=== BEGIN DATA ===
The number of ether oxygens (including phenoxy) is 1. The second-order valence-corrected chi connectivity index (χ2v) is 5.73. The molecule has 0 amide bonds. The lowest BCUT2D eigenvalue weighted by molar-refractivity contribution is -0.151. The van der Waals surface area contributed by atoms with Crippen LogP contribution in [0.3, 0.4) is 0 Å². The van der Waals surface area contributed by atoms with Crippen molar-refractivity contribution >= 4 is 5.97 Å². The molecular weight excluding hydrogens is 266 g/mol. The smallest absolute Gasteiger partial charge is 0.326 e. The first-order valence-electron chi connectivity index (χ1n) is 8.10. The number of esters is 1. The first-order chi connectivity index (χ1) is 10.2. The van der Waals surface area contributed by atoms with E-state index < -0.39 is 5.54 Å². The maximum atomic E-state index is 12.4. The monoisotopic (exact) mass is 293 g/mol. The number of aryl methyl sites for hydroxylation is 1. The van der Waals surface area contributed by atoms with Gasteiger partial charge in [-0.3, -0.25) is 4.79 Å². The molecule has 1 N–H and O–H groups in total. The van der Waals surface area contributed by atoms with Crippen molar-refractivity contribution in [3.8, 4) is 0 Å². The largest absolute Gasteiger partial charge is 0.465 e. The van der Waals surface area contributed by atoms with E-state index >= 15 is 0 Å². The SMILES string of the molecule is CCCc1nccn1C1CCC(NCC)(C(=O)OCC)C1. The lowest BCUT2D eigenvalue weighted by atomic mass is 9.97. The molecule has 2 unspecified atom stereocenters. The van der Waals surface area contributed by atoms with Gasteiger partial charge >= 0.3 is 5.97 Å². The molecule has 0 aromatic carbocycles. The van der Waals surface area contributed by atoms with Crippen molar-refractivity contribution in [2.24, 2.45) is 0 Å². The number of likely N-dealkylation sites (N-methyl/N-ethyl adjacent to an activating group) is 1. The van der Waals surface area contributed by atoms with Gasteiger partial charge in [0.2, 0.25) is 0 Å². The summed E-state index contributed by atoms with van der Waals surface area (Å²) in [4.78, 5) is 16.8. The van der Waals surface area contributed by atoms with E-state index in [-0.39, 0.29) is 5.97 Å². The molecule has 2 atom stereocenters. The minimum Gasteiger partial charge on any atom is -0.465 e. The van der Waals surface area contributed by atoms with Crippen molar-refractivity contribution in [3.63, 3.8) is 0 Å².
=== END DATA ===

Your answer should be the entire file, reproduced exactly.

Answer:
The number of ether oxygens (including phenoxy) is 1. The second-order valence-corrected chi connectivity index (χ2v) is 5.73. The molecule has 0 amide bonds. The lowest BCUT2D eigenvalue weighted by molar-refractivity contribution is -0.151. The van der Waals surface area contributed by atoms with Crippen LogP contribution in [0.3, 0.4) is 0 Å². The van der Waals surface area contributed by atoms with Crippen molar-refractivity contribution >= 4 is 5.97 Å². The molecular weight excluding hydrogens is 266 g/mol. The smallest absolute Gasteiger partial charge is 0.326 e. The first-order valence-electron chi connectivity index (χ1n) is 8.10. The number of esters is 1. The first-order chi connectivity index (χ1) is 10.2. The van der Waals surface area contributed by atoms with E-state index < -0.39 is 5.54 Å². The maximum atomic E-state index is 12.4. The monoisotopic (exact) mass is 293 g/mol. The number of aryl methyl sites for hydroxylation is 1. The van der Waals surface area contributed by atoms with Gasteiger partial charge in [-0.3, -0.25) is 4.79 Å². The molecule has 1 N–H and O–H groups in total. The van der Waals surface area contributed by atoms with Crippen molar-refractivity contribution in [3.8, 4) is 0 Å². The largest absolute Gasteiger partial charge is 0.465 e. The van der Waals surface area contributed by atoms with E-state index >= 15 is 0 Å². The SMILES string of the molecule is CCCc1nccn1C1CCC(NCC)(C(=O)OCC)C1. The lowest BCUT2D eigenvalue weighted by atomic mass is 9.97. The molecule has 2 unspecified atom stereocenters. The van der Waals surface area contributed by atoms with Gasteiger partial charge >= 0.3 is 5.97 Å². The molecule has 0 aromatic carbocycles. The van der Waals surface area contributed by atoms with Crippen molar-refractivity contribution in [2.24, 2.45) is 0 Å². The number of likely N-dealkylation sites (N-methyl/N-ethyl adjacent to an activating group) is 1. The van der Waals surface area contributed by atoms with Gasteiger partial charge in [0.2, 0.25) is 0 Å². The summed E-state index contributed by atoms with van der Waals surface area (Å²) in [4.78, 5) is 16.8. The van der Waals surface area contributed by atoms with E-state index in [-0.39, 0.29) is 5.97 Å². The molecule has 2 atom stereocenters. The minimum Gasteiger partial charge on any atom is -0.465 e. The van der Waals surface area contributed by atoms with Crippen molar-refractivity contribution in [3.63, 3.8) is 0 Å².